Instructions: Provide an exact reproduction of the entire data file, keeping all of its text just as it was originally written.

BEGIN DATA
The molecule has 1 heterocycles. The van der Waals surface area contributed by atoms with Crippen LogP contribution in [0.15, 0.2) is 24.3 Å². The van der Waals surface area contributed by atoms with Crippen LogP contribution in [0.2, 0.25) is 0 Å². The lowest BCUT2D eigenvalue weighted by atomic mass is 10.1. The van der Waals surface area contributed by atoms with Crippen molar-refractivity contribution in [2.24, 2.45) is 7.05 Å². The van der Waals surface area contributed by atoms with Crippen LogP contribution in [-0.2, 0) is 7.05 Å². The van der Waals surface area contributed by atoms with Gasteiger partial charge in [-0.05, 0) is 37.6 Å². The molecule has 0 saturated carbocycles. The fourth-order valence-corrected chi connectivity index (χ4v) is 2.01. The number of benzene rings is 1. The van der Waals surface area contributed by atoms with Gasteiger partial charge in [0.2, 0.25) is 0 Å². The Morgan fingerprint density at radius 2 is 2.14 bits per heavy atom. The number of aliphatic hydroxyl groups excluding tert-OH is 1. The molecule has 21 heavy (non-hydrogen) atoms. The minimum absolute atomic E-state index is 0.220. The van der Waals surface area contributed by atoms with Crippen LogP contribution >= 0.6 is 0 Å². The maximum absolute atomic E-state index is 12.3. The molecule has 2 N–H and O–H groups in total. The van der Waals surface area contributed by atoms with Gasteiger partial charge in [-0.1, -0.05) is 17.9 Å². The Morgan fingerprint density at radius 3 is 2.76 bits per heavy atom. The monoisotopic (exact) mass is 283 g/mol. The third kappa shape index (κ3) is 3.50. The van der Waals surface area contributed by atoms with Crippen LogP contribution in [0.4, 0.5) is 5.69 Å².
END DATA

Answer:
The molecule has 1 heterocycles. The van der Waals surface area contributed by atoms with Crippen LogP contribution in [0.15, 0.2) is 24.3 Å². The van der Waals surface area contributed by atoms with Crippen LogP contribution in [0.2, 0.25) is 0 Å². The lowest BCUT2D eigenvalue weighted by atomic mass is 10.1. The van der Waals surface area contributed by atoms with Crippen molar-refractivity contribution in [2.24, 2.45) is 7.05 Å². The van der Waals surface area contributed by atoms with Crippen LogP contribution in [-0.2, 0) is 7.05 Å². The van der Waals surface area contributed by atoms with Gasteiger partial charge in [-0.05, 0) is 37.6 Å². The molecule has 0 saturated carbocycles. The fourth-order valence-corrected chi connectivity index (χ4v) is 2.01. The number of benzene rings is 1. The van der Waals surface area contributed by atoms with Gasteiger partial charge in [0.2, 0.25) is 0 Å². The Morgan fingerprint density at radius 2 is 2.14 bits per heavy atom. The number of aliphatic hydroxyl groups excluding tert-OH is 1. The molecule has 21 heavy (non-hydrogen) atoms. The minimum absolute atomic E-state index is 0.220. The van der Waals surface area contributed by atoms with Crippen LogP contribution >= 0.6 is 0 Å². The maximum absolute atomic E-state index is 12.3. The molecule has 2 N–H and O–H groups in total. The van der Waals surface area contributed by atoms with Gasteiger partial charge in [-0.1, -0.05) is 17.9 Å². The Morgan fingerprint density at radius 3 is 2.76 bits per heavy atom. The monoisotopic (exact) mass is 283 g/mol. The third kappa shape index (κ3) is 3.50. The van der Waals surface area contributed by atoms with Crippen LogP contribution in [0.4, 0.5) is 5.69 Å².